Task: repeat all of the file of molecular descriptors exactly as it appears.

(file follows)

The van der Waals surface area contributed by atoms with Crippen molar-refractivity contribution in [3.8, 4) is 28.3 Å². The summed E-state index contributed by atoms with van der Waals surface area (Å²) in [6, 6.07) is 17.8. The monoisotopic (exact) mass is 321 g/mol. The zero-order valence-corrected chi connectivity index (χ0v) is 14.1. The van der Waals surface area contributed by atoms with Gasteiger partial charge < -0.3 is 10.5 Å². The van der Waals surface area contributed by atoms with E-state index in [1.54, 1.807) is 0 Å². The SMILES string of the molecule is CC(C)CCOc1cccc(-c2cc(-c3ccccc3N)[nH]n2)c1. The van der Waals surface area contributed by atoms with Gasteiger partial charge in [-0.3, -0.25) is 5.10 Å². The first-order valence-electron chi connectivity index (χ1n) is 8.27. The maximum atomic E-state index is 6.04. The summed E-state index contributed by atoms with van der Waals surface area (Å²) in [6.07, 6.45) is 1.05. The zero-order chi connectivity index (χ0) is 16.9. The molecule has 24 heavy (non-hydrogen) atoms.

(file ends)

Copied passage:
The van der Waals surface area contributed by atoms with Crippen molar-refractivity contribution in [3.8, 4) is 28.3 Å². The summed E-state index contributed by atoms with van der Waals surface area (Å²) in [6, 6.07) is 17.8. The monoisotopic (exact) mass is 321 g/mol. The zero-order valence-corrected chi connectivity index (χ0v) is 14.1. The van der Waals surface area contributed by atoms with Gasteiger partial charge < -0.3 is 10.5 Å². The van der Waals surface area contributed by atoms with E-state index in [1.54, 1.807) is 0 Å². The SMILES string of the molecule is CC(C)CCOc1cccc(-c2cc(-c3ccccc3N)[nH]n2)c1. The van der Waals surface area contributed by atoms with Gasteiger partial charge in [-0.3, -0.25) is 5.10 Å². The first-order valence-electron chi connectivity index (χ1n) is 8.27. The maximum atomic E-state index is 6.04. The summed E-state index contributed by atoms with van der Waals surface area (Å²) in [6.07, 6.45) is 1.05. The zero-order chi connectivity index (χ0) is 16.9. The molecule has 24 heavy (non-hydrogen) atoms.